Now let's get into some of the technical details. Starting with...
Internal linking and website structure
Google's search engine bots assess hundreds of factors when deciding which sites to rank on page one. And they include user experience and site structure.
In other words, does your website make sense to a user? Is it easy to navigate?
The best internal linking strategies create a hierarchy of links connecting logically. Your strongest and most relevant links appear on the home page; they take people to the most critical content in one click. Or they lead to a page or menu with specific options or functions.
The process is repeated on the next layer of pages. And so on, creating branches of connections leading to and from your homepage. It means your customer is only a click or two away from the content they want.
Increasing your crawlability
Crawling is how Google's search engine bots find and rank new and updated web pages. Adding internal links to pages makes them much easier to find. This is especially true with 'deep pages' on bigger and more complex websites.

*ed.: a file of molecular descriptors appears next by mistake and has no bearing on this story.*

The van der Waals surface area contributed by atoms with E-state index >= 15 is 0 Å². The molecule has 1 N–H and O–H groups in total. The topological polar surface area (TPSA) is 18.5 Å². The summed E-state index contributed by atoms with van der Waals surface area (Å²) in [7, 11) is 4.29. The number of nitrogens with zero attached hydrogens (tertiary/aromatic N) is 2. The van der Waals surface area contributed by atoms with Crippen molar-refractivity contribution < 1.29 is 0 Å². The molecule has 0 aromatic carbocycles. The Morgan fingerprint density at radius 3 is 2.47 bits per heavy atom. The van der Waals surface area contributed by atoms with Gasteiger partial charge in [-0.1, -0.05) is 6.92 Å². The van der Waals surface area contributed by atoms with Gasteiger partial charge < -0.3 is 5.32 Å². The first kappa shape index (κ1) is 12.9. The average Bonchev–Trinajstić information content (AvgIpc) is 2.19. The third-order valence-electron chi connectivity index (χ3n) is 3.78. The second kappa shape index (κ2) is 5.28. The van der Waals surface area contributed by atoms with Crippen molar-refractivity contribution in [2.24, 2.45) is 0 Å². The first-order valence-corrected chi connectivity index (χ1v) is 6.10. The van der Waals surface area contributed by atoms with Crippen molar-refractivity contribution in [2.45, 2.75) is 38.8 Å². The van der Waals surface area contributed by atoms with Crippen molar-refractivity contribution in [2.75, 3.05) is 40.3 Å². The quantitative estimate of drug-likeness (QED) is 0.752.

These pages have no direct or indirect link to a homepage or other primary page. Deep pages are practically invisible to Google's search bots. And if Google can't see them, they won't get ranked. EVER. Adding a link or two to these lonely pages is a quick win for improving your website structure and technical SEO ranking scores.
Your Internal Linking Strategy
The following tips will help you map out a successful internal link strategy:
1. Design a link tree map
A link tree map is a visual representation of how your pages relate to each other. It will help you create an internal linking structure in line with your website hierarchy. Build one and use it to plan your internal linking; it will also help you plan your website content and linking when adding pages in future.
2. Use pillar pages.
Pillar pages provide a general overview of a topic. They then link out to more in-depth content about specific subtopics. A pillar page is like the contents page at the start of a book; the subtopics connected by internal links are the individual chapters.